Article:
American Heritage® Dictionary of the English Language, Fourth Edition
- n. A road, course, or way for travel from one place to another.
- n. A highway.
- n. A customary line of travel. See Synonyms at way.
- n. A fixed course or territory assigned to a salesperson or delivery person.
- n. Football A pass pattern.
- n. A means of reaching a goal.
- v. To send or forward by a specific route. See Synonyms at send1.
- v. To schedule the order of (a sequence of procedures).
Century Dictionary and Cyclopedia
- n. A way; road; path; space for passage.
- n. A way or course of transit; a line of travel, passage, or progression; the course passed or to be passed over in reaching a destination, or (by extension) an object or a purpose; as a legal or engineering term, the horizontal direction along and near the surface of the earth of a way or course, as a road, a railway, or a canal, occupied or to be occupied for travel.
- n. An obsolete form of rout, rout, rout, rout.
- n. An order for a route march.
- To determine the route or line of transportation or travel of (goods, immigrants, etc.).
- n. A course or way which is traveled or passed.
- n. A regular itinerary of stops, or the path followed between these stops, such as for delivery or passenger transportation.
- n. A road or path; often specifically a highway.
- n. this sense?) (figuratively) One of multiple methods or approaches to doing something.
- v. To direct or divert along a particular course.
- v. Internet to connect two local area networks, thereby forming an internet
GNU Webster's 1913
- n. The course or way which is traveled or passed, or is to be passed; a passing; a course; a road or path; a march.
- v. divert in a specified direction
- n. an established line of travel or access
- v. send via a specific route
- n. an open way (generally public) for travel or transportation
- v. send documents or materials to appropriate destinations
- From Old French route, rote (French: route) “road, way, path” (source: route on Etymonline) (Wiktionary)
- Middle English, from Old French, from Latin rupta (via), broken (road), feminine past participle of rumpere, to break; see rout1. (American Heritage® Dictionary of the English Language, Fourth Edition)
“Our route to this place was equally grand and experimental; grand, as to the width of the road, and beauty of the surrounding country -- but experimental, inasmuch as a part of the _route royale_ had been broken up, and rendered wholly impassable for carriages of any weight.”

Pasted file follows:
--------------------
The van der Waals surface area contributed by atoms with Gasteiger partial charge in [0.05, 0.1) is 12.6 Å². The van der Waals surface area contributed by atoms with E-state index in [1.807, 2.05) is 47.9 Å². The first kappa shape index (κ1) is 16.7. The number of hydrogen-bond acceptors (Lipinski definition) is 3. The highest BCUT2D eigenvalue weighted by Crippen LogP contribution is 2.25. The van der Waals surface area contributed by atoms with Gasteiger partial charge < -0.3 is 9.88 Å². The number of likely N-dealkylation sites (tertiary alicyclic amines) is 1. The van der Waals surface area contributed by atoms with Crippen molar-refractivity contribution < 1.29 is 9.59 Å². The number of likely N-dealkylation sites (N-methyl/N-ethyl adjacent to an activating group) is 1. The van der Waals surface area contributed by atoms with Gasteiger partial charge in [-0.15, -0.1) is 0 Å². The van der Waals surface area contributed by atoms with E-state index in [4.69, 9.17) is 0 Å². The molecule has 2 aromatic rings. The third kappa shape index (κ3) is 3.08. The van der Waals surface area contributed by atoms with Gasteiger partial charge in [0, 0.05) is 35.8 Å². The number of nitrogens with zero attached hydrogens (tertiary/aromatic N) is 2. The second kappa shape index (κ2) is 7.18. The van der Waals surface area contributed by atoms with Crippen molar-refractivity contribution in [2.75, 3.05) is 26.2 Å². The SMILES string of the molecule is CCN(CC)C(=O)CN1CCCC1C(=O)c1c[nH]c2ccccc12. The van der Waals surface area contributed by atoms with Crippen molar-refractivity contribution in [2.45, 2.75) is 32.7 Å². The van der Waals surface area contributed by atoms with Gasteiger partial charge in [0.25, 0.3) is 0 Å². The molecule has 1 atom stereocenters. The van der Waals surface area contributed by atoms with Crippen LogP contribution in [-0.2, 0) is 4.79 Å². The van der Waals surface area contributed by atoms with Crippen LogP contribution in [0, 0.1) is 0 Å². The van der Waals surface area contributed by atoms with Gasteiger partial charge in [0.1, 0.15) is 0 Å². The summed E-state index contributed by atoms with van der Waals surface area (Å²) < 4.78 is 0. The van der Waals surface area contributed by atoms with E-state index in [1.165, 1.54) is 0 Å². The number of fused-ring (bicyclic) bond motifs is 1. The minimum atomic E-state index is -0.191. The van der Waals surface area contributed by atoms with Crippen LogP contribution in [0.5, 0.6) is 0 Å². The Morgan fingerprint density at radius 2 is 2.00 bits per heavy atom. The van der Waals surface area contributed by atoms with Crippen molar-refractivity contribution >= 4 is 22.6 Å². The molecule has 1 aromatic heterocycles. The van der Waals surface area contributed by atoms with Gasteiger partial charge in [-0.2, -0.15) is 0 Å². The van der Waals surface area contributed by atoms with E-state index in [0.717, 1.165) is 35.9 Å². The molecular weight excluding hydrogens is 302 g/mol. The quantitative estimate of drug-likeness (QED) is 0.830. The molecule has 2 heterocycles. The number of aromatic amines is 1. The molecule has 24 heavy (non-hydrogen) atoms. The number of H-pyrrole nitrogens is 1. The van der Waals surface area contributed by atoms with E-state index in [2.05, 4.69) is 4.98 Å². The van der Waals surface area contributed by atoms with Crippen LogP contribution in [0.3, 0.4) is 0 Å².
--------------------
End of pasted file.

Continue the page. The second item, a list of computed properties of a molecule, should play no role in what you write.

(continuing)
“I proposed to travel with an English friend named Pottinger to Vienna, and thence by some adventurous route or other through Germany to Paris; which was a great deal more to undertake in those days than it now is, entailing several hundred per cent. more pain and sorrow, fasting, want of sleep and washing, than any man would encounter in these days in going round the world and achieving _la grande route_; or the common European tour, to boot.”
“I can get help from distribution companies, but certainly, I won't be going the label route.”
“Po, after KFP 1, took the Shaolin route from the Shaw Brothers, decided to go on one of those epic "mountain journeys" and ran into Uwe Boll dressed in Spartan gear weeping over his latest epic failure of video game to movie disasters … Po, feeling a sense passion, not to mention outrage at a possiblely gay film maker dressed in "manly" attire … decapitates Uwe and saves the gear …”
“In this case, the band decided to ignore the label route and go on its own -- and while the sales numbers don't seem all that exciting based on traditional metrics, in terms of the metric that counts the most to the band (money made), it's already made much more than its last record label album.”
“Gas costs keep rising and the traffic congestion along the route is a major headache for drivers.”
“Another route is a Ruger Red Lable if you want to go the O/U route.”
“This route is a winding mountain road, rocky in places, with some steep sections.”
“The only real problem on this route is the hour it takes to bypass Aguascalientes by either the North or South 3rd Anillo (periférico).”
“However, allowing for all the differences, I would estimate that the Mascota route is about a half hour longer for the best of conditions. sioux4noff”
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My big word list.
Very basic words for ESL students.
This is a list of academic words for students learning English as a Second or Foreign Language. It includes 570 word families that often appear in academic texts. It does not include words that are...
words in the nature of double spirals
Words that Americans pronounce differently
In my life I've lived on an avenue, a drive, and uh, a park southwest. Maybe someday I can live on a mews.
(words I hate)
Looking for tweets for route.